I am looking to purchase laptop based on Intel 10th gen CPUs (IceLake).
Possiblity to use eGPU is essential for me.
I encountered posts on internet where users stated that once eGPU is connected to machine equipped with Intel 10th gen IceLake CPU (like Dell XPS 13 - 7390) experience is very choppy and breaking. Disabling integrated graphics (Iris Plus) solved issue.
This is effectively blocking usage of laptop built-in monitor for eGPU use case. Only external conncted to eGPU.
Is it still a case? Or has it been fixed meanwhile?
I think you should check the laptop manufacture's recommended options for eGPU. Each laptop's mileage may vary depending on their implementation and the quality of the eGPU.
A comment: If we are talking about units with Core i3 processors, I am unsure that this is an really an Ice Lake issue. You are asking for a heck of a lot having one support an eGPU. I am not surprised it has choppy performance. I would expect every generation's Core i3 to have choppy performance. You should really be looking at a Core i5 or better for eGPU support.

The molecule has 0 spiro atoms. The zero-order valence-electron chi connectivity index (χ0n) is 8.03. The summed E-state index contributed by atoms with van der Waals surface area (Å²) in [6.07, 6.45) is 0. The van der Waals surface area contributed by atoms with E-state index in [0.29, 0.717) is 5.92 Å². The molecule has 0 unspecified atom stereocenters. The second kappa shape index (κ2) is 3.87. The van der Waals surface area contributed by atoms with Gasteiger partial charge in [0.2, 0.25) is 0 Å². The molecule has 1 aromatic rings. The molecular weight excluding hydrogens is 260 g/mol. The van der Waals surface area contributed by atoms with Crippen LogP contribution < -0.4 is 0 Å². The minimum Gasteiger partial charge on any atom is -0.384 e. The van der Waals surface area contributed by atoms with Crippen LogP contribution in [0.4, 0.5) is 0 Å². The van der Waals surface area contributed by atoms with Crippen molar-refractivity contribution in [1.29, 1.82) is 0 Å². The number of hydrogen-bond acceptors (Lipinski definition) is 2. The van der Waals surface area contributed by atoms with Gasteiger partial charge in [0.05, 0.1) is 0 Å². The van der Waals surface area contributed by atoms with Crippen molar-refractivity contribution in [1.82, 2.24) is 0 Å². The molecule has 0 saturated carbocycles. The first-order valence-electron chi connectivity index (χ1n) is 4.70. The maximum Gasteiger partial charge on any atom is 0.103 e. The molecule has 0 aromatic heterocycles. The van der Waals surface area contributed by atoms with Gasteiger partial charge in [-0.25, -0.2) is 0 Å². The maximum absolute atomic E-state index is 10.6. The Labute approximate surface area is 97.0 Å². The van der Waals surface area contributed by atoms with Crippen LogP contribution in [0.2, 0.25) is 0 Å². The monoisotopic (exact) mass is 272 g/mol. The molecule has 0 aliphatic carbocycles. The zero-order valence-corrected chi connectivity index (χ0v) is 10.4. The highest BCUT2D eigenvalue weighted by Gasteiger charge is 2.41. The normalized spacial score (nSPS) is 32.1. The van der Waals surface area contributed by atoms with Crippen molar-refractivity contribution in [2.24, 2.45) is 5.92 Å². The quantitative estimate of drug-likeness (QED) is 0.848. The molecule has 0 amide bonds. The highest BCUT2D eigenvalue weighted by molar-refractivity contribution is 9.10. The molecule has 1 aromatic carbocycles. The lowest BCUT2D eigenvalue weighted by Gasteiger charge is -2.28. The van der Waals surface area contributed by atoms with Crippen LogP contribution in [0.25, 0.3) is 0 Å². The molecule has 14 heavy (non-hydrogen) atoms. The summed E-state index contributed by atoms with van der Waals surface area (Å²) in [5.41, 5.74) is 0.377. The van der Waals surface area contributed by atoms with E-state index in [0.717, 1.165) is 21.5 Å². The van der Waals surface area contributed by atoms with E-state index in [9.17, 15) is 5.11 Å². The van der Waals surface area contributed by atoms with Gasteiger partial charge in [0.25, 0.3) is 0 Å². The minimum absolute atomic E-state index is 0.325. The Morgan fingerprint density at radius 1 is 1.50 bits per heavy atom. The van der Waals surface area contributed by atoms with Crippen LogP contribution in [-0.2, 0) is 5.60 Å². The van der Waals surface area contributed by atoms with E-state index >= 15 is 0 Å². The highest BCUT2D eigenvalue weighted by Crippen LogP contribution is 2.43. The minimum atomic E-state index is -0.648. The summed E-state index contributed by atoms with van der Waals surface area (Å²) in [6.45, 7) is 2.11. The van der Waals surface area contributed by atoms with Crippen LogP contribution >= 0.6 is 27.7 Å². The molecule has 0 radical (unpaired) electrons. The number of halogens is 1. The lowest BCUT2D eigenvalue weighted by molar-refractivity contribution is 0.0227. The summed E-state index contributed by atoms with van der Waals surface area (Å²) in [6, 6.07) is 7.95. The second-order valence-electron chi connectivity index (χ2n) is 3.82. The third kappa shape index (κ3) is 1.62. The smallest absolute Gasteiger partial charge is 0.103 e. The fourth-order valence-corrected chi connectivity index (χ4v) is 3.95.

It is really on Core i7 CPUs. External monitor with disabled integrated graphics works fine. However to be able to use eGPU and built-in laptop display internal graphics must remain enabled. It looks like conflict between Intel Iris Pro drivers and nVidia GPU drivers.
PVojt, Thank you for posting in the Intel® Communities Support.
In reference to this topic, just to let you know, the manufacturers of laptops have specific engineering teams that are the ones that will assemble the laptop making sure that all the components will work with each other as it was intended, like for example, in this case, the eGPU along with the Intel® Graphics controller.
So, what we recommend will be to get in contact directly with any of the manufacturers of the laptops, for them to be able to suggest and report which laptops have the option to use hybrid graphics and provide further details about the performance of each of them for you to be able to choose any of those models.
Any questions, please let me know.
Intel Customer Support Technician
A Contingent Worker at Intel